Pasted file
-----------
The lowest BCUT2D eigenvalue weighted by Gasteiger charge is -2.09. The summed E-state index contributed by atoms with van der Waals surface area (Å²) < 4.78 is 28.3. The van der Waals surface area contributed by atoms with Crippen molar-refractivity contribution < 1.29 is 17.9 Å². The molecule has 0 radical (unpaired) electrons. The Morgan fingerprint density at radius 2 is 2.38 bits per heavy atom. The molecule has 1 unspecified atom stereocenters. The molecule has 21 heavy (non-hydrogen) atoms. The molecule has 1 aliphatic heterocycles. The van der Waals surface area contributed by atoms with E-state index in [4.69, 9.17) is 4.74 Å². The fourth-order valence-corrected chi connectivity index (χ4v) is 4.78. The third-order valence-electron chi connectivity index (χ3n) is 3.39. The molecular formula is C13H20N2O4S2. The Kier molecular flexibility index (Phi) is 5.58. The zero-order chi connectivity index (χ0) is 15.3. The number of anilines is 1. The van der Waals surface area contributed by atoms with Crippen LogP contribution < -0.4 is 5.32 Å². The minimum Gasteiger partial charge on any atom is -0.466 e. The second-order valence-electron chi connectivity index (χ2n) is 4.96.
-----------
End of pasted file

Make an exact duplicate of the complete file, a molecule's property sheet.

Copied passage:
The lowest BCUT2D eigenvalue weighted by Gasteiger charge is -2.09. The summed E-state index contributed by atoms with van der Waals surface area (Å²) < 4.78 is 28.3. The van der Waals surface area contributed by atoms with Crippen molar-refractivity contribution < 1.29 is 17.9 Å². The molecule has 0 radical (unpaired) electrons. The Morgan fingerprint density at radius 2 is 2.38 bits per heavy atom. The molecule has 1 unspecified atom stereocenters. The molecule has 21 heavy (non-hydrogen) atoms. The molecule has 1 aliphatic heterocycles. The van der Waals surface area contributed by atoms with E-state index in [4.69, 9.17) is 4.74 Å². The fourth-order valence-corrected chi connectivity index (χ4v) is 4.78. The third-order valence-electron chi connectivity index (χ3n) is 3.39. The molecular formula is C13H20N2O4S2. The Kier molecular flexibility index (Phi) is 5.58. The zero-order chi connectivity index (χ0) is 15.3. The number of anilines is 1. The van der Waals surface area contributed by atoms with Crippen LogP contribution < -0.4 is 5.32 Å². The minimum Gasteiger partial charge on any atom is -0.466 e. The second-order valence-electron chi connectivity index (χ2n) is 4.96.